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Mark 14-Garden of Gethsemane

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Mark 14:32-52, The Garden of Gethsemane

 

During His visits to Jerusalem, it was Jesus’s habit to stay at Mary and Martha’s house in Bethany, which was just East of Jerusalem. He and his disciples would walk down the Mt. of Olives and enter Jerusalem from the East, then at night they would leave going East, crossing the Kidron Valley, and ascend up the Mt. of Olives. They would usually stop in a secluded place called the Garden of Gethsemane where Jesus would teach and pray with his disciples. Gethsemane means “olive oil press”, and there are olive trees there today which were probably there during the time of Christ (at least our guide says so). They would be tired from the hectic schedule of teaching and ministering to the large Passover crowds at the Temple Mount, and this gave them a time of rest and reflection alone with Jesus. He purposely stopped there on the night He was arrested because Judas expected Him to be there when he led the soldiers to arrest Jesus. Christ knew He had an appointment to be arrested there, so He went there on purpose. Earlier at the Last Supper in the “upper room”, Jesus had sent Judas out to do his treachery. Peter had boasted he would stand up for Jesus and never deny Him. James and John had promised they could “drink from His cup” of the wrath of God, and they all said they would never fall away. Now in the garden they have the chance to back it up. The problem was they expected His glory, but not His agony. Yet Jesus’s suffering and death are as important as His glory and exaltation.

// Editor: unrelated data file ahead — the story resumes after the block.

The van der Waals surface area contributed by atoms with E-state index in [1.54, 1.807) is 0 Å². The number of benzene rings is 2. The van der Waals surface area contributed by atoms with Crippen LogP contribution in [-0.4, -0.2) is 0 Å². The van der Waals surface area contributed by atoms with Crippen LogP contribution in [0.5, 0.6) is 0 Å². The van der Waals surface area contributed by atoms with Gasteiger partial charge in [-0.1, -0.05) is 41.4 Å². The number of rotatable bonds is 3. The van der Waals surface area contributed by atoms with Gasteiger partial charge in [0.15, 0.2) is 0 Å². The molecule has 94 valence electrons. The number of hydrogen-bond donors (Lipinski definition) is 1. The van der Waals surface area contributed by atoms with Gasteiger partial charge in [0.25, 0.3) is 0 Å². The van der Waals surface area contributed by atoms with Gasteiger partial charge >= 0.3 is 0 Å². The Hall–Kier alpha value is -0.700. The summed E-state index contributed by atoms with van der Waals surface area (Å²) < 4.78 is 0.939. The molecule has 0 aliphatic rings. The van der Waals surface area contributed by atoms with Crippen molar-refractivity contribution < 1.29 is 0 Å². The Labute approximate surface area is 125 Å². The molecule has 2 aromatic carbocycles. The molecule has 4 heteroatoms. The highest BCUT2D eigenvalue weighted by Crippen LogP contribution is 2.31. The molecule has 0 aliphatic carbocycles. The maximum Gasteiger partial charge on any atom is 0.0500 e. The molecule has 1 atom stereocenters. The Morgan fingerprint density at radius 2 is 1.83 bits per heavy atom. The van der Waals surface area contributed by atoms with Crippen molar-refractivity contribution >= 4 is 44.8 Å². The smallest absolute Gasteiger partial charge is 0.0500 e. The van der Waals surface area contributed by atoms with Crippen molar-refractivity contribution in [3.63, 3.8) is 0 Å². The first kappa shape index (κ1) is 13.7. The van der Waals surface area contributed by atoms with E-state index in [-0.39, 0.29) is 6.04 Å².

Deeply Distressed and Troubled

 

Being omniscient, Jesus knows that He will be arrested, tried, beaten severely, and then suffer the agony of crucifixion. He also knows He will suffer the burden of bearing the sins of the world. Therefore, as they arrive at the garden He was deeply distressed and troubled. How bad was it? In Mark 14:34, we read He had “sorrow to the point of death”. How will He bear up under the pressure? By prayer and faith in God’s will, Jesus will persevere. In Mark 14:35-36, Jesus “fell to the ground” weeping and praying. In an emotional release He prayed, “Father…remove this cup from me, yet not what I will, but what thou will”. Was this a change of heart or insubordination? No, it just reflected His human emotions, and He was pouring His heart out to God. Nevertheless, He knew He had to die on the cross to save mankind, so He also relented to God’s will. Maybe Jesus was asking if there was some other way, or a plan B, but this scene makes it clear that there is only one way for God’s righteous justice and Gods love to be accomplished. Jesus must be obedient but His humanness doesn’t relish the pain and humiliation.